For the past year, Mennonite Central Committee’s (MCC) United Nations (UN) Office has been working with Korea Art Forum, with the support of the New York City Department of Cultural Affairs, to bring three artists and a curator from Democratic People’s Republic of Korea (DPRK, also known as North Korea) to New York for the month of August 2017. The plan was that, while in New York, they would visit museums and galleries, and work with New York artists to do urban landscape paintings. We knew this would be a challenging project in light of increasing hostilities between the United States and North Korean governments, but MCC has a strong commitment to promoting dialogue and people-to-people relationships, even in the most difficult situations. The initial response from the Obama State Department was guarded, but encouraging, “as long as the ‘artists’ were really artists.” The North Korean government was also initially skeptical, but they eventually agreed to the project, selected three of the most prominent North Koran artists and provided them with passports and permission to travel to China where they would apply for U.S. visas at the American Embassy in Beijing. The Trump State Department was less receptive to the project than the previous administration, but eventually agreed to accept the visa application for the three artists and curator from North Korea. Heng-Gil Han, the Koran/American director of Korea Art Forum flew to Beijing to assist in the visa interview in late July. When the four North Koreans and Heng-Gil Han showed up at the U.S. Embassy at the appointed time, they were turned away, not even allowed to enter the Embassy grounds. After intensive calls to the State Department in Washington, the visa interview was rescheduled for August 9th. We then had to convince the artists to remain in Beijing for another two weeks so they could go for their rescheduled visa interviews. Since they had time in Beijing, Heng-Gil Han took the artists to visit museums, galleries, markets and historic sites in Beijing, and encouraged them to photograph the urban landscape in Beijing. Current events, however, complicated our efforts at peacebuilding.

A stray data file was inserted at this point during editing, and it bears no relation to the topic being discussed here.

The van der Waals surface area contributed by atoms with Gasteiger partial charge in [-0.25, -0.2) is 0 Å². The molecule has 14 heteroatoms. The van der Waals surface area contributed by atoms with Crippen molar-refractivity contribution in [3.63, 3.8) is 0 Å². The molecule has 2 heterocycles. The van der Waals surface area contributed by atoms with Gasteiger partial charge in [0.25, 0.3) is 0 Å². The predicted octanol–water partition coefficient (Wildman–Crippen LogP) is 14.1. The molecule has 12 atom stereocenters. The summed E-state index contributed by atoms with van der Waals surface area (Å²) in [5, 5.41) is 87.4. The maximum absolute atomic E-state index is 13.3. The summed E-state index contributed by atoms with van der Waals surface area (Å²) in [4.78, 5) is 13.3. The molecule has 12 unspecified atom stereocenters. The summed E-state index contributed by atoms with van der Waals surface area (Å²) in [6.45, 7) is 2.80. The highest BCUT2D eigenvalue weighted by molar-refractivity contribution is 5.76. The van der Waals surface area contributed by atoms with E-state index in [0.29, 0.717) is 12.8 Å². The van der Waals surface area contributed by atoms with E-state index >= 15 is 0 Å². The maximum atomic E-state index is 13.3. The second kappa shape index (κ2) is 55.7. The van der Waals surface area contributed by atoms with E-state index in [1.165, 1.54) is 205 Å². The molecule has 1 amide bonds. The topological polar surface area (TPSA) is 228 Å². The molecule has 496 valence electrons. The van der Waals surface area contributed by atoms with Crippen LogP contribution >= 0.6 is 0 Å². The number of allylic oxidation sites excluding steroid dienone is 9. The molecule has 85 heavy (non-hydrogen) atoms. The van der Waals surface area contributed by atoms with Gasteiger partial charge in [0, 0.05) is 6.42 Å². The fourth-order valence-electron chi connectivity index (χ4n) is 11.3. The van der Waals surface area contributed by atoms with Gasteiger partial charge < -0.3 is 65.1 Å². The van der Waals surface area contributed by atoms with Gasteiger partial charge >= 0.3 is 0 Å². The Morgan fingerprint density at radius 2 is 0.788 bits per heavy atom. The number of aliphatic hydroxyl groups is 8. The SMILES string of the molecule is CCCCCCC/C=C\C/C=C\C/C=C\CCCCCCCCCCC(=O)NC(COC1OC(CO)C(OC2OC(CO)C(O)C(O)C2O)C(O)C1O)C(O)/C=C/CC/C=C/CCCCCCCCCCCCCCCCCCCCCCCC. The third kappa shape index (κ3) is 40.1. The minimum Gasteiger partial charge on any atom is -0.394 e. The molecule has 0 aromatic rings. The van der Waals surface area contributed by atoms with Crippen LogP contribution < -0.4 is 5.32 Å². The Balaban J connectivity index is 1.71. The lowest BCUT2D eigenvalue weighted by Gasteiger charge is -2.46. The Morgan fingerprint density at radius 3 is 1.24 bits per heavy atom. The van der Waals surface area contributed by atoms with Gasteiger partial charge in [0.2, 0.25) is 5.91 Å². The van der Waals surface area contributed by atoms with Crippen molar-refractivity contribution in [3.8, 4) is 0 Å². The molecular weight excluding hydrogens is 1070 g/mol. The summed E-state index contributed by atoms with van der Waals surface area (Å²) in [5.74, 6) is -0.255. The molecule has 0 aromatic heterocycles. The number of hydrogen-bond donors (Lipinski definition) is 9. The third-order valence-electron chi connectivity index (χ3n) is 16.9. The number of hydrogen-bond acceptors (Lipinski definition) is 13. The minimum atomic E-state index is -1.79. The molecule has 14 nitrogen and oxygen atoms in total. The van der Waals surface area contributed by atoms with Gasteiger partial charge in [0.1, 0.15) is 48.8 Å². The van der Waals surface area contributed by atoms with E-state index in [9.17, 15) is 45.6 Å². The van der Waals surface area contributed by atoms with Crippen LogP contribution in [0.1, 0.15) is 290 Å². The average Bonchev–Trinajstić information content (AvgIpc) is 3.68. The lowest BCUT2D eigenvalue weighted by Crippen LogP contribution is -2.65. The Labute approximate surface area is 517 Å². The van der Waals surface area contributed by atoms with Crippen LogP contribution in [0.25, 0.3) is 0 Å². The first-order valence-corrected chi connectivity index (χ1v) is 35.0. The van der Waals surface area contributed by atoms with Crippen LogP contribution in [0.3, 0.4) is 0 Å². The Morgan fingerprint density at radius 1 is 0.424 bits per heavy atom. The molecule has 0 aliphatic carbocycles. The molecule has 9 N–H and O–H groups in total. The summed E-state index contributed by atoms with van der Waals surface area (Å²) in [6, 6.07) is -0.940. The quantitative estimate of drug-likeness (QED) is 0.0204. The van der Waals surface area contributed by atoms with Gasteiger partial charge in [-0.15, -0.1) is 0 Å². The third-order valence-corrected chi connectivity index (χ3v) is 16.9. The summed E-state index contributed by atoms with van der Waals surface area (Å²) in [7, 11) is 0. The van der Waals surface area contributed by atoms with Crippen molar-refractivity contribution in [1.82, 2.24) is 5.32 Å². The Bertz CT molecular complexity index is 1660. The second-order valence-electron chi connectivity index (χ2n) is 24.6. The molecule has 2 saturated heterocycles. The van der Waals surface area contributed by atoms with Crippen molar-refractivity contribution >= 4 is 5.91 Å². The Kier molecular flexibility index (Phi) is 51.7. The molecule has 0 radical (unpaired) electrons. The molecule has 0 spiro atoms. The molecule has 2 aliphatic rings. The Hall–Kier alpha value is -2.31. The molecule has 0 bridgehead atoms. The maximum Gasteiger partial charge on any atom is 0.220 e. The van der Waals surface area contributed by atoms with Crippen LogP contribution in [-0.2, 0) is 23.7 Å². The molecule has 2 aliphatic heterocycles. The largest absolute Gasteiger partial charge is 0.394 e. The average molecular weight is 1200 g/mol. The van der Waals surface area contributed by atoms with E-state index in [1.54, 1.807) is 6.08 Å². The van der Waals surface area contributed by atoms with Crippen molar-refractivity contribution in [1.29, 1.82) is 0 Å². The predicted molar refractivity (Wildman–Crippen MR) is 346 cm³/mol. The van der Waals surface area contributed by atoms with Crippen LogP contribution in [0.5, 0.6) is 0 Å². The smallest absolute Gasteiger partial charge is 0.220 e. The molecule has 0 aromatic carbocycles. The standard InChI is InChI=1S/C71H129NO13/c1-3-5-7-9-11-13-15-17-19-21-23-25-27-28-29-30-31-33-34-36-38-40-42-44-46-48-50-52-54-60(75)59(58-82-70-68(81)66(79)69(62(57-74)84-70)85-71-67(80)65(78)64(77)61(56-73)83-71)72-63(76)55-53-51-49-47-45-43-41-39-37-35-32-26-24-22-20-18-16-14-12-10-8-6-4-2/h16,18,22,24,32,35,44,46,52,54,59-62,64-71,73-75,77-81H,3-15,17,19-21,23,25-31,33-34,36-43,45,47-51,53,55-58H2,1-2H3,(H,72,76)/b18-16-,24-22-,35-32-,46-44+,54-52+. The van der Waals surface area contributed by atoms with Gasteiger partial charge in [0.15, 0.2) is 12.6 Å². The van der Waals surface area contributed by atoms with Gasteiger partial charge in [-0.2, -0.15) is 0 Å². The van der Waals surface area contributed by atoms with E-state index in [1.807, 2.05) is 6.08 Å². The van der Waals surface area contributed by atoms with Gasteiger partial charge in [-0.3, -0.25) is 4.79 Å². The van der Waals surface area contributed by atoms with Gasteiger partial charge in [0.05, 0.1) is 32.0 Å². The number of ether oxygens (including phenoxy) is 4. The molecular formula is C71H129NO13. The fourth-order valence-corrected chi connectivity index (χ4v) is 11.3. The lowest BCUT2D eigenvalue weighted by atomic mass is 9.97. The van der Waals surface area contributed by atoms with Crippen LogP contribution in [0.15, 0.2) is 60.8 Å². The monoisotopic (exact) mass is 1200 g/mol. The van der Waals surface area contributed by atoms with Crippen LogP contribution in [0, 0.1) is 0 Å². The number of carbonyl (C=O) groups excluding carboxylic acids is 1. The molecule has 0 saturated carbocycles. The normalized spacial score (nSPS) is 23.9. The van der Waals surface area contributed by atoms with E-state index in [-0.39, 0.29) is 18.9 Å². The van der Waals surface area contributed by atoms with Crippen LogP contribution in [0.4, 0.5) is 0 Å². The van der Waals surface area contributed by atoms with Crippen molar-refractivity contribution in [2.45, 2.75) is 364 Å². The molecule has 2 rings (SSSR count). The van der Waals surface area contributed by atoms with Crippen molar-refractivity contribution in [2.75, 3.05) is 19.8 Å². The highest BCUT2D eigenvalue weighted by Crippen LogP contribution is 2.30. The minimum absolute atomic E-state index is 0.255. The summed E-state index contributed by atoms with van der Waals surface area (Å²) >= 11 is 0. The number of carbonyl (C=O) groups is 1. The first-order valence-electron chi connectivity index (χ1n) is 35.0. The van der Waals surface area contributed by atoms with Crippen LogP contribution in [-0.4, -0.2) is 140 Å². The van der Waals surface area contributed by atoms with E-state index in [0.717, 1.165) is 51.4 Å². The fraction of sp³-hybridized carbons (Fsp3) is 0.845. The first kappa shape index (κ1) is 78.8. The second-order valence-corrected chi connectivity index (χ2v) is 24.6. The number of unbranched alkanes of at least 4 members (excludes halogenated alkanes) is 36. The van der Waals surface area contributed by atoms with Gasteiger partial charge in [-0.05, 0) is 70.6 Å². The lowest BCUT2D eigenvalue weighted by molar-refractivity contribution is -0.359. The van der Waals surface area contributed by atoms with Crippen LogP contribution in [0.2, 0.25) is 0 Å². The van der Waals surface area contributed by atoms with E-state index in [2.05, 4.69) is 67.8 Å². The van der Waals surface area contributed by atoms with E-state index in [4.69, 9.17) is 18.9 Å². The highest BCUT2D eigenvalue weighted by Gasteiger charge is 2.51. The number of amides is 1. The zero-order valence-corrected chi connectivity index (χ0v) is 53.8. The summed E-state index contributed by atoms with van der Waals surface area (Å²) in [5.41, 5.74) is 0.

On July 28, North Korea launched the first intercontinental ballistic missile which experts estimated could reach U.S. cities on the West Coast and Midwest and, on August 5, the U.S. introduced, and the Security Council passed, resolution 2371 which imposed strict economic, political and travel restrictions on North Korea, and the following day the Trump Administration posted a ban for American travel to North Korea without a special validation passport. After those negative signals, the North Korea government directed the three artists and curator to return to North Korea on the next available flight, August 8, one day before the scheduled interview. Heng-Gil Han asked the artists if they would give us the photos which they had taken in Beijing for us to take back and exhibit in New York. They readily agreed, giving us thousands of photographs that they had taken during their twelve days in Beijing. We then also contacted one South Korean and one Chinese artist and asked them to go to museums, galleries, markets and historic sites in the cities where they were, so we could put together an exhibit which would show photographs taken in similar places but by artists from different countries,– three from North Korea, one from China and one from South Korea. With the support from the United Methodist Women, the exhibit at the Church Center for the UN opened on October 12 and ran through October 31.
We saw the exhibit as an opportunity to understand the world view of the “other,” as expressed through the photographs of North Korean, South Korean and Chinese artists. We also saw the exhibit as an opportunity to bring people together. We invited staff from the UN, diplomats from North Korea, South Korea and the U.S. to the opening and closing receptions. We also invited students, artists, friends from the religious, arts, peace and Korean/American communities, as well as the general public. We may not yet have brought peace to the Korean peninsula, but we did bring diplomats from North and South Korea, UN Staff, New York religious leaders and scores of Korean Americans together in the Church Center for the UN to view photographs and try to understand the differing perspectives of the artists, and perhaps gain some insight into our common humanity and the type of dialogue necessary for peace.
Doug Hostetter is the Director of the MCC UN Office.